It is a pleasure for me to be part of this event with Prime Minister Neves of Cape Verde, Prime Minister Trovoada of Sao Tome and Principe, President Ali Bongo of Gabon, President Macky Sall of Senegal, President Boni Yayi of Benin, and President Gnassingbe of Togo, Minister Girardin of France and my World Bank colleagues Makhtar Diop and Jamal Saghir.
More than two years ago, the World Bank Group published a series of reports called “Turn Down the Heat.” They produced forecasts showing that the hard-won development gains of the developing world risk being undone because of climate change. Natural disasters will become worse. There will be more sources of tension and conflict, more migration, more instability. A couple of weeks ago, we published another report called “Shockwaves” that focused on the linkages between climate change and poverty. It found that unless countries adopt good development practices, climate change may plunge 100 million more people into poverty by 2030. Of those 43 million would be in Africa alone.
My first message today is that, based on scientific evidence, COP21 needs to deliver strong climate action, both in terms of reducing greenhouse gas emissions, and boosting support for adaptation. The World Bank Group has been deeply involved in setting up the Carbon Pricing Leadership Coalition. We must support carbon pricing if we are to reduce greenhouse gas emissions. But we also need to mobilize large support for adaptation.
The World Bank Group has pledged to increase the share of development funding with climate benefits by one-third by 2020, to as much as $29 billion annually, and much of this funding will support climate adaptation.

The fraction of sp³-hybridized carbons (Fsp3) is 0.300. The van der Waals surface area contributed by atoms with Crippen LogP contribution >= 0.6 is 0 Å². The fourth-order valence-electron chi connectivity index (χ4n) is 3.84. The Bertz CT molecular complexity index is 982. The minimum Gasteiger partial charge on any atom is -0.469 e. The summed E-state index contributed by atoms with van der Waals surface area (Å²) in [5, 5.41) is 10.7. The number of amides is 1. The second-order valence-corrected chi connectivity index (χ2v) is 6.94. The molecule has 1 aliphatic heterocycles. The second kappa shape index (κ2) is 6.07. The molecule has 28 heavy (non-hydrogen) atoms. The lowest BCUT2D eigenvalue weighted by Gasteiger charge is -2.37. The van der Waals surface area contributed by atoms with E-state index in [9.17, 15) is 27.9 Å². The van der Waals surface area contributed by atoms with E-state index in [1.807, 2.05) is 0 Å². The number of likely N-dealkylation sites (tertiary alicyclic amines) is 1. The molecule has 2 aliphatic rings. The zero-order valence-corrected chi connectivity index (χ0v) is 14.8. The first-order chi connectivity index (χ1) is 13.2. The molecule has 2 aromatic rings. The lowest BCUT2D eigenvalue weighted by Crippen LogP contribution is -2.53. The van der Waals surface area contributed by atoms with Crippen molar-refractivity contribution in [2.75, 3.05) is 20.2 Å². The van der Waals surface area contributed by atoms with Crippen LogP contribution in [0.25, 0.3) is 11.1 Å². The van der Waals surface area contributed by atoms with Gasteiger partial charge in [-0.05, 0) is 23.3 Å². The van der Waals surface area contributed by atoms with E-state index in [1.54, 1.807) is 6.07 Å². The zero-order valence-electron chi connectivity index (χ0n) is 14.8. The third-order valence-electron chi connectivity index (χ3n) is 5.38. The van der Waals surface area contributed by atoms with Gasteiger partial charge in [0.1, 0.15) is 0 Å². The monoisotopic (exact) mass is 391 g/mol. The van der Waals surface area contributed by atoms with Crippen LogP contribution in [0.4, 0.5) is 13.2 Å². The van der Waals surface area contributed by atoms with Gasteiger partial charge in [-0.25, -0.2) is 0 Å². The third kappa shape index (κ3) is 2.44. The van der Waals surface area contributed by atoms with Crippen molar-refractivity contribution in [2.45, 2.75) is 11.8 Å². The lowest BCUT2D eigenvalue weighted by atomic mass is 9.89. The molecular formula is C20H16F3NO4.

My second message is about justice. African leaders will rightly say that they've had very little role in putting the carbon in the air, but that their countries suffer greatly from the impact of climate change – in terms of extreme weather events and the loss of arable land, to name just two issues. If things continue to worsen, some 40 percent of the land that's currently growing maize in Africa will be barren by 2030. And any time there’s an extreme weather event, the amount of damage to low-income countries in Africa will be much greater than to the high-income countries in Europe and elsewhere.
We want to put adaptation on the table as one way of addressing directly the justice issues that we have to tackle here in Paris. Our hope is that African leaders and others from the lowest income countries will recognize that this is not just about mitigation. This is not just about taking carbon out of the air to preserve a future for the wealthy countries -- this is also about ensuring that we are addressing directly the justice issues that confront us when we look at the impact of current levels of temperature rise on so many in Sub-Saharan Africa.
My third message follows the last point. Africa needs much more support than it’s receiving now. The mismatch between needs and funding levels going to Africa is striking: $3 billion in climate assistance flows to Africa every year, relative to needs that could escalate to $20 to $100 billion dollars needed annually in the case of a 4 degree Celsius warmer world.
Let me conclude by saying that the outcome of COP21 is critical for Africa: Unless decisive climate action is agreed in Paris, climate variability and change will jeopardize Africa’s hard-won development achievements and its aspirations for further growth and poverty reduction.
The World Bank Group is ready to do its share, and we have laid it out clearly in the “Africa Climate Business Plan.” We were inspired by African leaders who worked closely with us to put together this ambitious plan.
Thank you very much.